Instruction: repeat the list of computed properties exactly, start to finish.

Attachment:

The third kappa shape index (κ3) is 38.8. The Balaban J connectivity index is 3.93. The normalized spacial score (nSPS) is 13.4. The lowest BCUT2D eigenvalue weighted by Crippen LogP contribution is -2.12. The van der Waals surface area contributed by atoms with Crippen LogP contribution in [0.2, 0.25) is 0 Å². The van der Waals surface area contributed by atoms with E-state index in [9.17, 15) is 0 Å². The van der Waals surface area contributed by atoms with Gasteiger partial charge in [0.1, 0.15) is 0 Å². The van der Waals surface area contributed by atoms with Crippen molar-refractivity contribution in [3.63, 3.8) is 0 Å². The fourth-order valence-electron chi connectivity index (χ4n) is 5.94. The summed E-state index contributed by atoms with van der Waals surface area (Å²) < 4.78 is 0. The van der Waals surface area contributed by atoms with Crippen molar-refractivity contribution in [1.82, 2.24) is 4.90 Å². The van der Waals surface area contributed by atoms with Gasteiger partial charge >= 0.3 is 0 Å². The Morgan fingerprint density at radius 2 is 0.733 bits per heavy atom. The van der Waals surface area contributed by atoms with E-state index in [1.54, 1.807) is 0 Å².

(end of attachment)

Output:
The third kappa shape index (κ3) is 38.8. The Balaban J connectivity index is 3.93. The normalized spacial score (nSPS) is 13.4. The lowest BCUT2D eigenvalue weighted by Crippen LogP contribution is -2.12. The van der Waals surface area contributed by atoms with Crippen LogP contribution in [0.2, 0.25) is 0 Å². The van der Waals surface area contributed by atoms with E-state index in [9.17, 15) is 0 Å². The van der Waals surface area contributed by atoms with Gasteiger partial charge in [0.1, 0.15) is 0 Å². The van der Waals surface area contributed by atoms with Crippen molar-refractivity contribution in [3.63, 3.8) is 0 Å². The fourth-order valence-electron chi connectivity index (χ4n) is 5.94. The summed E-state index contributed by atoms with van der Waals surface area (Å²) < 4.78 is 0. The van der Waals surface area contributed by atoms with Crippen molar-refractivity contribution in [1.82, 2.24) is 4.90 Å². The van der Waals surface area contributed by atoms with Gasteiger partial charge >= 0.3 is 0 Å². The Morgan fingerprint density at radius 2 is 0.733 bits per heavy atom. The van der Waals surface area contributed by atoms with E-state index in [1.54, 1.807) is 0 Å².